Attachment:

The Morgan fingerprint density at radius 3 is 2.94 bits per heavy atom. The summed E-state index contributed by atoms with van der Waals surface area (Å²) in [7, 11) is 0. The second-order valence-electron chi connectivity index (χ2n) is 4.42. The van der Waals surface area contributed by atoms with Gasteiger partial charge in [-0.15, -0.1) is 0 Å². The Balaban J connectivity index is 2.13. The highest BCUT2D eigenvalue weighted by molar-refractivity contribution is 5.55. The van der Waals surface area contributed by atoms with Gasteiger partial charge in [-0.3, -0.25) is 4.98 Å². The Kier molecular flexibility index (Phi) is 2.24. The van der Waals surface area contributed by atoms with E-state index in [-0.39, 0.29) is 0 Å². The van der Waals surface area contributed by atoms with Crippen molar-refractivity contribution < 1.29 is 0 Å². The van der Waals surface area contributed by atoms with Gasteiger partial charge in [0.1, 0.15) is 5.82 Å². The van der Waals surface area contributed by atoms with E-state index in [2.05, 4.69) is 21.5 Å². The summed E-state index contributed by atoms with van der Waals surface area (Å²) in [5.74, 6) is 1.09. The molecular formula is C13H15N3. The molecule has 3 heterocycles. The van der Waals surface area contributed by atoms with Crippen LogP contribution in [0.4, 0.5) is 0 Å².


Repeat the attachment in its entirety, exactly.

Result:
The Morgan fingerprint density at radius 3 is 2.94 bits per heavy atom. The summed E-state index contributed by atoms with van der Waals surface area (Å²) in [7, 11) is 0. The second-order valence-electron chi connectivity index (χ2n) is 4.42. The van der Waals surface area contributed by atoms with Gasteiger partial charge in [-0.15, -0.1) is 0 Å². The Balaban J connectivity index is 2.13. The highest BCUT2D eigenvalue weighted by molar-refractivity contribution is 5.55. The van der Waals surface area contributed by atoms with Gasteiger partial charge in [-0.3, -0.25) is 4.98 Å². The Kier molecular flexibility index (Phi) is 2.24. The van der Waals surface area contributed by atoms with E-state index in [-0.39, 0.29) is 0 Å². The van der Waals surface area contributed by atoms with Crippen molar-refractivity contribution < 1.29 is 0 Å². The van der Waals surface area contributed by atoms with Gasteiger partial charge in [0.1, 0.15) is 5.82 Å². The van der Waals surface area contributed by atoms with E-state index in [2.05, 4.69) is 21.5 Å². The summed E-state index contributed by atoms with van der Waals surface area (Å²) in [5.74, 6) is 1.09. The molecular formula is C13H15N3. The molecule has 3 heterocycles. The van der Waals surface area contributed by atoms with Crippen LogP contribution in [0.4, 0.5) is 0 Å².